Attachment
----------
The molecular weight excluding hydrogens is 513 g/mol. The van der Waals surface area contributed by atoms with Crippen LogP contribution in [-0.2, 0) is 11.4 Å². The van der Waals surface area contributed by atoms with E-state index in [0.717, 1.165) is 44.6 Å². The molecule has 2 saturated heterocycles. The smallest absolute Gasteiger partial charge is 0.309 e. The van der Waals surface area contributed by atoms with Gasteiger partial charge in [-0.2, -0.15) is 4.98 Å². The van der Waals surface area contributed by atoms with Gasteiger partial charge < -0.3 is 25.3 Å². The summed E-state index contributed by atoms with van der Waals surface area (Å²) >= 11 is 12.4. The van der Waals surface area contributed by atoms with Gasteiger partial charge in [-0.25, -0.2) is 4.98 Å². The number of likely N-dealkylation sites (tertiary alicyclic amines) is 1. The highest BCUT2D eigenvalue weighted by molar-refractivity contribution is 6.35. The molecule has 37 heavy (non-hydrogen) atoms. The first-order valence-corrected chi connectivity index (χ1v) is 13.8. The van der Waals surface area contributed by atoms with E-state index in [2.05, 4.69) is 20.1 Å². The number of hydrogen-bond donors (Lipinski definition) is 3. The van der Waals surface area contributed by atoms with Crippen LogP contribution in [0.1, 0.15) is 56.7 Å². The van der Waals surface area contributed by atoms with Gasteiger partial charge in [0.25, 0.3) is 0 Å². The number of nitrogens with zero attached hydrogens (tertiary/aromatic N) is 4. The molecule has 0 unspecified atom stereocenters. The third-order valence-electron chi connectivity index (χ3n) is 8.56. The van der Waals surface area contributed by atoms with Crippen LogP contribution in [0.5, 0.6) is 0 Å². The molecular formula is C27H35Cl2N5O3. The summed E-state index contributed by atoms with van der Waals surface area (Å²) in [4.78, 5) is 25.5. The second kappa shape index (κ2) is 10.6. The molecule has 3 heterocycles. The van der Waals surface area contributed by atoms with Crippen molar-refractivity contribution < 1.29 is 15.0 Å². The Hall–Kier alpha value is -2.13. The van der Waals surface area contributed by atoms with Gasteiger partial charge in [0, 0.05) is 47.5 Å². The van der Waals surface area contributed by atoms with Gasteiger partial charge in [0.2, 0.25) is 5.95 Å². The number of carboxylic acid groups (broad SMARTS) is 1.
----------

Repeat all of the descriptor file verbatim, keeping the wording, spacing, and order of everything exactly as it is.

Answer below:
The molecular weight excluding hydrogens is 513 g/mol. The van der Waals surface area contributed by atoms with Crippen LogP contribution in [-0.2, 0) is 11.4 Å². The van der Waals surface area contributed by atoms with E-state index in [0.717, 1.165) is 44.6 Å². The molecule has 2 saturated heterocycles. The smallest absolute Gasteiger partial charge is 0.309 e. The van der Waals surface area contributed by atoms with Gasteiger partial charge in [-0.2, -0.15) is 4.98 Å². The van der Waals surface area contributed by atoms with Gasteiger partial charge < -0.3 is 25.3 Å². The summed E-state index contributed by atoms with van der Waals surface area (Å²) >= 11 is 12.4. The van der Waals surface area contributed by atoms with Gasteiger partial charge in [-0.25, -0.2) is 4.98 Å². The number of likely N-dealkylation sites (tertiary alicyclic amines) is 1. The highest BCUT2D eigenvalue weighted by molar-refractivity contribution is 6.35. The molecule has 37 heavy (non-hydrogen) atoms. The first-order valence-corrected chi connectivity index (χ1v) is 13.8. The van der Waals surface area contributed by atoms with E-state index in [2.05, 4.69) is 20.1 Å². The number of hydrogen-bond donors (Lipinski definition) is 3. The van der Waals surface area contributed by atoms with Crippen LogP contribution in [0.1, 0.15) is 56.7 Å². The van der Waals surface area contributed by atoms with Gasteiger partial charge in [0.25, 0.3) is 0 Å². The number of nitrogens with zero attached hydrogens (tertiary/aromatic N) is 4. The molecule has 0 unspecified atom stereocenters. The third-order valence-electron chi connectivity index (χ3n) is 8.56. The van der Waals surface area contributed by atoms with Crippen LogP contribution in [0.5, 0.6) is 0 Å². The molecular formula is C27H35Cl2N5O3. The summed E-state index contributed by atoms with van der Waals surface area (Å²) in [4.78, 5) is 25.5. The second kappa shape index (κ2) is 10.6. The molecule has 3 heterocycles. The van der Waals surface area contributed by atoms with Crippen molar-refractivity contribution < 1.29 is 15.0 Å². The Hall–Kier alpha value is -2.13. The van der Waals surface area contributed by atoms with Gasteiger partial charge in [0, 0.05) is 47.5 Å². The van der Waals surface area contributed by atoms with Gasteiger partial charge in [0.2, 0.25) is 5.95 Å². The number of carboxylic acid groups (broad SMARTS) is 1.